There is surprisingly little literature specifically concerned with theorising and conceptualising of the transfer and sharing of complex information and/or knowledge, despite the fact that its significance is widely and without restriction acknowledged throughout the [mostly Anglo-American] literature on knowledge management and organisational learning. It is the aim of this paper to provide a brief review that allows an eclectic snapshot of the state of the – predominantly continental European – literature on this subject. After an introductory definition and limitation of the concepts involved the theoretical constructs are illustrated with the use of a set of models – selected predominantly for their link to empirical research and the capability to delimit the field. The empirical grounding of the models makes it possible to view them as partial investigations contributing individual elements of a more overarching research framework into which future studies may be integrated. In conclusion, a systemic approach of knowledge exchange in the form of a dynamic factorial model is proposed, the contributing frameworks are further categorised as to the type of knowledge for which they would be of maximum utility and the influence of external issue and problem spaces is shown.
The ELA-LogNet is an educational network of persons and institutions involved in logistics education and training and interested in supporting it by use of multimedia and information technologies. It focuses on enabling logistics educators and trainers to introduce any kinds of educational multimedia and technologies to their educational processes as knowledgeable consumers or well acquainted supervisors or even to become enthusiastic multimedia developers. For this, not only an appropriate technological infrastructure is required, but also an organizational basis and culture encouraging collaboration and exchange to the benefit of all of the network’s members. The paper will discuss these aspects on the basis of experience gained within the ELA-LogNet to help educational networks to encourage knowledge sharing and overcome knowledge hiding despite competitive situations.
Technology-enhanced support for knowledge sharing and transfer in higher education has attracted increasing attention over the past years. Within this context, this paper presents a case study on knowledge sharing conducted with more than 160 students at Graz University of Technology in the winter term 04/05. During the course of the study, the students were provided with a working environment consisting of different knowledge management instruments. The paper motivates the use of these instruments, compiles lessons learned with applying these tools and makes recommendations for future developments in the area of hybrid forms of knowledge sharing.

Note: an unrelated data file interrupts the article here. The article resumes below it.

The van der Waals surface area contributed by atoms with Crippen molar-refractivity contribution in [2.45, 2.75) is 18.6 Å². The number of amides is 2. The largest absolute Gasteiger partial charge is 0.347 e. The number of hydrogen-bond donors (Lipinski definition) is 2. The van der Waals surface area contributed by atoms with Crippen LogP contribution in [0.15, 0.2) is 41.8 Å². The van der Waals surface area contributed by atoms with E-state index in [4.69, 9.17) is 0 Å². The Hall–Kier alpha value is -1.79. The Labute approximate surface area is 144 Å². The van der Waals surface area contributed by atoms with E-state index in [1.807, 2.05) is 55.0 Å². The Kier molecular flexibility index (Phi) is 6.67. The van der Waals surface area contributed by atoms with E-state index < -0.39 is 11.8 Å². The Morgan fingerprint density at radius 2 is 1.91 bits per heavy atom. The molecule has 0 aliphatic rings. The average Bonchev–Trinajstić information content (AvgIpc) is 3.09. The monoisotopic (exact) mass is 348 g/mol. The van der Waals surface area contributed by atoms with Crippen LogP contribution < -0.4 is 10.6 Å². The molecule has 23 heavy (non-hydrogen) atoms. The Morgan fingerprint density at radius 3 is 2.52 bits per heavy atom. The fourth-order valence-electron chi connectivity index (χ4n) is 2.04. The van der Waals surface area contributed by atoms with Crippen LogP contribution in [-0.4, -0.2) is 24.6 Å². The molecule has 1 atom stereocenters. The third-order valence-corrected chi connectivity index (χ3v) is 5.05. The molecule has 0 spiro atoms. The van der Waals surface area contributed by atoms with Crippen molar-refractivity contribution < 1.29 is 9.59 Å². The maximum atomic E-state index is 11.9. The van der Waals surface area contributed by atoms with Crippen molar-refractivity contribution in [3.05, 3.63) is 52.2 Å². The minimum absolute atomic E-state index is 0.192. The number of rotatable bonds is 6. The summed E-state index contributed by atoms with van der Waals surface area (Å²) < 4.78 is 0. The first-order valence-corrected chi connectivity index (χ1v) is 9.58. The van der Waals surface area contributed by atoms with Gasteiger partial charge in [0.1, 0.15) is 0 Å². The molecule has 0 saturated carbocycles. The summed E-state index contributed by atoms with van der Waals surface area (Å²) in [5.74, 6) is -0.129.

This contribution describes results of an empirical study based on interviews with experts in “course guidance” at three European Universities. Sharing of knowledge about course guidance at the Universities happens merely fragmentally and not systematically. This is a problem, especially for new students and beginners. The study’s goal was to shed light on existing roles in organizations and look at their impact on designing knowledge sharing. What are the role-based principles that have to be taken into consideration when designing sociotechnical systems?
Besides typical challenges related to knowledge management (KM), EADS Military Aircraft is facing some specific challenges resulting from the company’s history as well as from its position in the military environment. This descriptive case study reports on the specific challenges and state-of-the-art of KM within a military company and presents some KM initiatives related to these challenges. Furthermore, challenges are related to corresponding concepts and criteria for selecting specific methodologies to tackle upcoming challenges. Finally, the authors are concluding this paper with several key success factors for KM within this environment and give an overview of the next steps.